- P V Sindhu enters semifinals of All England Championship.
- Centre tells SC it will not damage Ram Sethu for shipping channel project
- Andhra CM targets PMO, alleges conspiracy
- 'TDP's exit signals opportunity for BJP to grow in Andhra'
- Bhagwant Mann resigns as AAP Punjab chief
- TDP quits NDA; to move no-confidence motion
A specific plan of action
BJP manifesto is about growth, not divisiveness
True to form, the secularist brigade has latched on to the promises of abrogating Article 370, facilitating the construction of a Ram temple in Ayodhya and the introduction of a Uniform Civil Code, that the Bharatiya Janata Party has made in its manifesto, to dub the party as one driven by a divisive agenda. That nothing could be farther from the truth is of no consequence to this group, which only wants to raise false alarms. The three promises have been part of the BJP's commitment since long, and they were there even when the National Democratic Alliance which it leads had been power from 1998 to 2004. Yet, none of the fears of the secularists came true. They are unlikely to now if the BJP-led coalition comes to power. One reason will, of course, be the common minimum programme which will provide the direction in which the NDA will govern. The other reason is that the BJP is not threatening unconstitutional measures to realise these assurances. It has made clear — as it had done on earlier occasions —that it believes in adhering to the due process of law to achieve its goals. Anyway, the issues of a Ram temple, Uniform Civil Code and Article 370 are not the focus of the manifesto. As the party's prime ministerial candidate Narendra Modi and the manifesto panel head Murli Manohar Joshi have emphasised, the manifesto's stress is largely on good governance and all-round socio-economic development. The manifesto has laid bare the philosophy, intent and commitment of the party on accelerating growth and containing inflation. It has promised the establishment of a Price Stabilisation Fund that will take care of rising prices of essential goods; it has assured to get the consent of States for the implementation of the Goods and Services Tax regime; it has promised to end “tax terrorism” and “uncertainty” —clear hints that considerable tax reforms and the abolishment of retrospective taxation can be expected.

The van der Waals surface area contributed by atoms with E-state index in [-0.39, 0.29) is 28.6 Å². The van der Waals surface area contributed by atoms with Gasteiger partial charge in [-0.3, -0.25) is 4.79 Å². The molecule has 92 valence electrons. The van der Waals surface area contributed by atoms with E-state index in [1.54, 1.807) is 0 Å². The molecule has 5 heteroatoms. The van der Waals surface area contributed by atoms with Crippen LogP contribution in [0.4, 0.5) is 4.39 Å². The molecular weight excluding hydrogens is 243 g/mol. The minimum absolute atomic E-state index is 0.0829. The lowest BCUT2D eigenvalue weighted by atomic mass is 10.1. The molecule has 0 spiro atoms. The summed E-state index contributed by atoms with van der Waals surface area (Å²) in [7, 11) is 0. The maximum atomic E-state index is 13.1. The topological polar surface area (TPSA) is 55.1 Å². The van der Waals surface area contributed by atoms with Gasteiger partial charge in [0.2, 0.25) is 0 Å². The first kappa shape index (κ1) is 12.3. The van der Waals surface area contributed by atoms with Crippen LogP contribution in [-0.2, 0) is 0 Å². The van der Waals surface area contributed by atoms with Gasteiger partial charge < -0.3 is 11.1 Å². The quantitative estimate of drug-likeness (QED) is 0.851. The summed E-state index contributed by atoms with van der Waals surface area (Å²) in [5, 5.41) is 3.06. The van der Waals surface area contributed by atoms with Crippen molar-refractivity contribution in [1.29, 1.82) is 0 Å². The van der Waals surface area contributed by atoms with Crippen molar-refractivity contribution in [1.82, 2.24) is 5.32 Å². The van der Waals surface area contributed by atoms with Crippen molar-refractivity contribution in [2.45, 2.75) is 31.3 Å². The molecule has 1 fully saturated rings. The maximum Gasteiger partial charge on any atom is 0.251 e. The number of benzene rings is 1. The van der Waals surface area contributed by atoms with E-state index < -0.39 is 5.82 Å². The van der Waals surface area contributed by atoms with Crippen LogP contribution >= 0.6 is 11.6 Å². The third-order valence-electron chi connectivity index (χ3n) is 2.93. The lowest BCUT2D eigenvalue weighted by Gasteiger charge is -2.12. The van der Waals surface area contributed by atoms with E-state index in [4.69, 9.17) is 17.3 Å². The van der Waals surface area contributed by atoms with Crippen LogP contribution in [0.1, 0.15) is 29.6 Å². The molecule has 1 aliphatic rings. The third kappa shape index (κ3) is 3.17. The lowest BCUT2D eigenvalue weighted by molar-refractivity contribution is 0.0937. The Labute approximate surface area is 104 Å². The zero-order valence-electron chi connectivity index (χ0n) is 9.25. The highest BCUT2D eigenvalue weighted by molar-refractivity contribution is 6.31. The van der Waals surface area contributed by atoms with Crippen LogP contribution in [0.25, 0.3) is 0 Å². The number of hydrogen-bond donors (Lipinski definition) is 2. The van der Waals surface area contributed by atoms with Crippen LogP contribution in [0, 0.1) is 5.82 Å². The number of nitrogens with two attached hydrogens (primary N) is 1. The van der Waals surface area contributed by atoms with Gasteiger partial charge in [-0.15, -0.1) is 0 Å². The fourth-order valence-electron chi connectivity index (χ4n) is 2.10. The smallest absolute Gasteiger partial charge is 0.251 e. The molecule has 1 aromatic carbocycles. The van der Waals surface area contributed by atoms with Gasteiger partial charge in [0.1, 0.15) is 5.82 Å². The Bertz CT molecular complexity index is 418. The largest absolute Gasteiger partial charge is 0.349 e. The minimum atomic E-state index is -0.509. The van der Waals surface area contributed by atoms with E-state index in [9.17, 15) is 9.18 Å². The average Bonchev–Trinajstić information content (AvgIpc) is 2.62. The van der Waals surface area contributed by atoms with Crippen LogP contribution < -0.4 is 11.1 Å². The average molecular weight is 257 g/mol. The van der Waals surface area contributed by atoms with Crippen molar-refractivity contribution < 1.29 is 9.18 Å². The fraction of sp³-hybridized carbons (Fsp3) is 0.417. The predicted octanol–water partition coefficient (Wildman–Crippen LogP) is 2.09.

The manifesto has also promised to set up a common National Agriculture Market to provide a fillip to the farm sector. The party has also talked of setting up a mechanism to tackle the menace of black money. These are important measures which are needed to get the country's economy out of the mess the Congress-led UPA Government has landed it in. Party poopers may point out that the manifesto has categorically ruled out foreign direct investment in multi-brand retail, but that does not take away from the BJP's commitment to FDI in many other sectors that are in more need of the funds. Besides, the BJP has promised greater fiscal autonomy to the States and revival of the importance of the National Development Council. The States have been asking for these, and in vain, from the incumbent Government at the Centre. Economic revival, job-creation and better Centre-State relations are, thus, the real takeaways of the manifesto, and not what the BJP's rivals are claiming.
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